Eli Lilly recently unveiled the latest iteration of its Get Better campaign, with a focus on skin health and disparities experienced by patients of color with skin conditions.

A minute-long ad underscores Lilly’s commitment to the tenets of its Get Better campaign, including supporting patients living with difficult dermatological conditions, especially eczema. 

“When you’re not blamed for a condition you can’t control, you’ll get better. When your care doesn’t depend on your income, you’ll get better. When your pain isn’t minimized, dismissed, forgotten,” a voiceover reads during the ad. “We will never stop trying to get better. Because when medicine gets better, all of us can get better.”

A still image used in the promotion of the campaign features a Black father and his child with text in the foreground that reads: “An eczema diagnosis should not depend on your skin color.”

Considerable medical research published in recent years has underscored why eczema Is tougher to treat for Black patients – including higher levels of inflammation compared to white patients but a lack of historical research into the condition’s effects and presentation on skin of color.

Lilly stated that it is working to not only empower patients of color living with skin health challenges but also to educate and train healthcare professionals so they can more accurately diagnose and treat these dermatological conditions. 

The drugmaker stated that access to reliable, appropriate medical care shouldn’t be limited by the social determinants of health. The company also added that it is taking more steps to increase diverse representation in educational materials for patients of color dealing with skin health issues.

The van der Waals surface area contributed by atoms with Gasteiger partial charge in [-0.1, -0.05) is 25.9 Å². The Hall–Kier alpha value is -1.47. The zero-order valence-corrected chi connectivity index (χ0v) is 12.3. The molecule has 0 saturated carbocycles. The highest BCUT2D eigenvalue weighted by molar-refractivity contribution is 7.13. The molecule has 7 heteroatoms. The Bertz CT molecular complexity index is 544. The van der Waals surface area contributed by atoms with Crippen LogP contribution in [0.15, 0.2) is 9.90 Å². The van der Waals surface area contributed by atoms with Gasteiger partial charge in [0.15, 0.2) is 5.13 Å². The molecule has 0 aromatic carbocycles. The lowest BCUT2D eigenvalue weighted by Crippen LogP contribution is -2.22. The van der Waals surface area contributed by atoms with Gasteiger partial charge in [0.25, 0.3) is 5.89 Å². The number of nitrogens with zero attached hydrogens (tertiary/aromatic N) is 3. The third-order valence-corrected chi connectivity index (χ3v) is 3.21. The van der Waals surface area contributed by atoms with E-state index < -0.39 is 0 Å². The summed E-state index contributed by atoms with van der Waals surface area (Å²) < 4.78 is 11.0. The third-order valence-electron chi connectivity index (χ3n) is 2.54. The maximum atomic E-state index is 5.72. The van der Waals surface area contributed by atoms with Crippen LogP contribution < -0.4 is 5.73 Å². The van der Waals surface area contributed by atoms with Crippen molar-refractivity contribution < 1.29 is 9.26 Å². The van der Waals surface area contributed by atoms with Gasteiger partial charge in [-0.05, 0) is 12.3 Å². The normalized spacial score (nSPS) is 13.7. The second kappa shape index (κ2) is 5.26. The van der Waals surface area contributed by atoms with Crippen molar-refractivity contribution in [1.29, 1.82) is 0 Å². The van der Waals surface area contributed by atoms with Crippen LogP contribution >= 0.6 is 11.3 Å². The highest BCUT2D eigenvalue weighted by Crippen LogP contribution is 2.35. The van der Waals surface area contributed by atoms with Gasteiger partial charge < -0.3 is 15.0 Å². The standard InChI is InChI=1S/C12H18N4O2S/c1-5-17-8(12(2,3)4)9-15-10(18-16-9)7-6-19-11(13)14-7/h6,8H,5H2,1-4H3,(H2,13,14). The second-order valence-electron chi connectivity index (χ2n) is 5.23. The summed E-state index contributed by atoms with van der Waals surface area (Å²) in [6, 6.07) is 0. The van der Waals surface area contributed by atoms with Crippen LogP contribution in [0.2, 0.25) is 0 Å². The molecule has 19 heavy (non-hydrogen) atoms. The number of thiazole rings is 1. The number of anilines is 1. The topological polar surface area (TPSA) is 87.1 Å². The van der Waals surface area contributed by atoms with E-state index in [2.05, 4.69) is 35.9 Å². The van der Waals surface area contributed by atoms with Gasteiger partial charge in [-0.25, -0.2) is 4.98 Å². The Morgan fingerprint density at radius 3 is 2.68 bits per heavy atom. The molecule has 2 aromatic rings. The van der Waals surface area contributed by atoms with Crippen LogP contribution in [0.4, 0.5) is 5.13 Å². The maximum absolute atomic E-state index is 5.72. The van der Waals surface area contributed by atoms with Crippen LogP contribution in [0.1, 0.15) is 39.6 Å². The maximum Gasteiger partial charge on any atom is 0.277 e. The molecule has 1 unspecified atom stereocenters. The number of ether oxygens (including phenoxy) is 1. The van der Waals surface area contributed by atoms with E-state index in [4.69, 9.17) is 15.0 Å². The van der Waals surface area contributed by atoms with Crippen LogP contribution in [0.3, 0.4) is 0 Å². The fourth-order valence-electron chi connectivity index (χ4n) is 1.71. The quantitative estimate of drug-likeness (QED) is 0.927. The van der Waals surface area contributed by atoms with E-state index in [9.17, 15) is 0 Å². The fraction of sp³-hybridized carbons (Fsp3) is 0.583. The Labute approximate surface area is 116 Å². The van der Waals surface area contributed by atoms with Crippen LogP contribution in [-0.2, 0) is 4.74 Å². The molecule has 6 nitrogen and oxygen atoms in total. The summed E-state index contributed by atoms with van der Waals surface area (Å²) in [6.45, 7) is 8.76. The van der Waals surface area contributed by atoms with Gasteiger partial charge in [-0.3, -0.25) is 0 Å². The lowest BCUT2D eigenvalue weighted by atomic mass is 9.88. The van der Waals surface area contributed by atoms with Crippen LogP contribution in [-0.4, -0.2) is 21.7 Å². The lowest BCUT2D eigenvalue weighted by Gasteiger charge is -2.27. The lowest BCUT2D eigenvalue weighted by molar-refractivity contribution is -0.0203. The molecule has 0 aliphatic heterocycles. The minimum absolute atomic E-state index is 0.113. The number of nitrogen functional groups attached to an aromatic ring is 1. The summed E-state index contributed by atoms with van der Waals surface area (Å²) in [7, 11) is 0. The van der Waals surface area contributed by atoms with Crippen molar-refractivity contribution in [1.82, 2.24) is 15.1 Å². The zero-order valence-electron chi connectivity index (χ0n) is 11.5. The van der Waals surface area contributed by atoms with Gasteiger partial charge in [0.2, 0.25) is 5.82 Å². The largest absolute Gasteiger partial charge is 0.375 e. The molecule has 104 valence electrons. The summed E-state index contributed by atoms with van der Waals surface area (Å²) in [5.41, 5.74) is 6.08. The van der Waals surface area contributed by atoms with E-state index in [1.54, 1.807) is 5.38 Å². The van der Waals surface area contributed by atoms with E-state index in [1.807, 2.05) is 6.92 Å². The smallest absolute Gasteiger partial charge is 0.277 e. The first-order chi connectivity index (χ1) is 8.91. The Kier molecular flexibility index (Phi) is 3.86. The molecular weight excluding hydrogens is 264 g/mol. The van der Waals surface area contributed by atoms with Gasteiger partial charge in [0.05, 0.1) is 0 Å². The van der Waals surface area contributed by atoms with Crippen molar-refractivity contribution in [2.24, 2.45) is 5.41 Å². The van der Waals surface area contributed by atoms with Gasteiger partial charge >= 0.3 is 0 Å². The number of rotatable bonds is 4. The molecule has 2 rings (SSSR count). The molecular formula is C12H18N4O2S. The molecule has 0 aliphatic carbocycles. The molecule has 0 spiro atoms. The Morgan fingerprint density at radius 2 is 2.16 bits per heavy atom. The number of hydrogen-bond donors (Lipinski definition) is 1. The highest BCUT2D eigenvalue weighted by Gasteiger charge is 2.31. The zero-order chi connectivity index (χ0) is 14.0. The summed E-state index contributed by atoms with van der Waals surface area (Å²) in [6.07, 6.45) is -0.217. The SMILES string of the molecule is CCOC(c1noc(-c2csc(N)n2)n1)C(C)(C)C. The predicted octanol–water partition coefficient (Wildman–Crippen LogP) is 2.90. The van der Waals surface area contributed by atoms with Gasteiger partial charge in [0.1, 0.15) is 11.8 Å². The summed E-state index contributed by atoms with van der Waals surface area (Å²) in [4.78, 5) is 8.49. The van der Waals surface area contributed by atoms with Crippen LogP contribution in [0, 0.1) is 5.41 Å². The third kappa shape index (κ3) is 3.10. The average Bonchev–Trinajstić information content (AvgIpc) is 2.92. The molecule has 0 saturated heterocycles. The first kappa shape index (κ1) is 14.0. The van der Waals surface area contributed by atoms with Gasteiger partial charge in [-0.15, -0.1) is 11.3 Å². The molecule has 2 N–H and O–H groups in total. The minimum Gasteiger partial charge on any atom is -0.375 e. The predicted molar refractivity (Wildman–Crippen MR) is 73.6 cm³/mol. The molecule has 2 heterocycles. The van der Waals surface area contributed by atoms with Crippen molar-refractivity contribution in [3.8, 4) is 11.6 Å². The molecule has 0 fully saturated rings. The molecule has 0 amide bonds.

This ad follows in the path of previous iterations of Get Better that have detailed the critical health equity considerations in diseases like Alzheimer’s, diabetes and obesity. This is all while reinforcing Lilly’s commitment to develop effective, accessible medicines in these target therapeutic areas.

Lilly previously marketed its Get Better ad campaign at the 96th Academy Awards in March to promote its GLP-1 drugs. The pharma giant ran two short films on Oscar night to remind people that they aren’t for cosmetic weight loss purposes.

Lilly’s most recent version of Get Better also comes out weeks ahead of the drugmaker’s sponsorship of the 2024 Summer Olympics in Paris.

The drugmaker expanded its sponsorship of the national teams for this year’s game’s and also reupped as an official partner of Team USA for prescription medicine and health equity through the 2028 Summer Olympics in Los Angeles. 

Additionally, Lilly is slated to release its latest earnings report on August 8.